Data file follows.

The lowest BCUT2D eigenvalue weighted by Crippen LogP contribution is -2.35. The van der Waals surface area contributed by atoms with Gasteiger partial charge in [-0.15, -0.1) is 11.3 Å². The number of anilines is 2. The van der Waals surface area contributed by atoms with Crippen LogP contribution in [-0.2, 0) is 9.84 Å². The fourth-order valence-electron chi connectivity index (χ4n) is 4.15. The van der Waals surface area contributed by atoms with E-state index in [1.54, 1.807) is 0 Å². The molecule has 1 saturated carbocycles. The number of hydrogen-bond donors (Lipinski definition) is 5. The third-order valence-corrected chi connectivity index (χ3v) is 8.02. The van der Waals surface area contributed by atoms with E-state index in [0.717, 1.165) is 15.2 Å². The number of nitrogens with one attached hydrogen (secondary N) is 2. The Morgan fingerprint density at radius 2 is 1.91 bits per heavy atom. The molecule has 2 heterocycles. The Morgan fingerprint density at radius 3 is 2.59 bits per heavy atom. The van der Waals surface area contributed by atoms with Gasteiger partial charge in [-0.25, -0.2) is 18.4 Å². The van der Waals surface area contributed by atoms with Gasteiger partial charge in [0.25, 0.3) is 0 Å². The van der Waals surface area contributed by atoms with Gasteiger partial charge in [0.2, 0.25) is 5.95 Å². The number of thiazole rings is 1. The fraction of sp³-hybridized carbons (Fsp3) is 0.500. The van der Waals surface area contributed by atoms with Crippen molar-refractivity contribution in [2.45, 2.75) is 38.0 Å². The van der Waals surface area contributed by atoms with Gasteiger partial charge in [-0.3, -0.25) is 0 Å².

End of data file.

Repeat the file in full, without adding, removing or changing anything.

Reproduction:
The lowest BCUT2D eigenvalue weighted by Crippen LogP contribution is -2.35. The van der Waals surface area contributed by atoms with Gasteiger partial charge in [-0.15, -0.1) is 11.3 Å². The number of anilines is 2. The van der Waals surface area contributed by atoms with Crippen LogP contribution in [-0.2, 0) is 9.84 Å². The fourth-order valence-electron chi connectivity index (χ4n) is 4.15. The van der Waals surface area contributed by atoms with E-state index in [1.54, 1.807) is 0 Å². The molecule has 1 saturated carbocycles. The number of hydrogen-bond donors (Lipinski definition) is 5. The third-order valence-corrected chi connectivity index (χ3v) is 8.02. The van der Waals surface area contributed by atoms with E-state index in [0.717, 1.165) is 15.2 Å². The number of nitrogens with one attached hydrogen (secondary N) is 2. The Morgan fingerprint density at radius 2 is 1.91 bits per heavy atom. The molecule has 2 heterocycles. The Morgan fingerprint density at radius 3 is 2.59 bits per heavy atom. The van der Waals surface area contributed by atoms with Gasteiger partial charge in [-0.25, -0.2) is 18.4 Å². The van der Waals surface area contributed by atoms with Gasteiger partial charge in [0.25, 0.3) is 0 Å². The van der Waals surface area contributed by atoms with Gasteiger partial charge in [0.2, 0.25) is 5.95 Å². The number of thiazole rings is 1. The fraction of sp³-hybridized carbons (Fsp3) is 0.500. The van der Waals surface area contributed by atoms with Crippen molar-refractivity contribution in [2.45, 2.75) is 38.0 Å². The van der Waals surface area contributed by atoms with Gasteiger partial charge in [-0.3, -0.25) is 0 Å².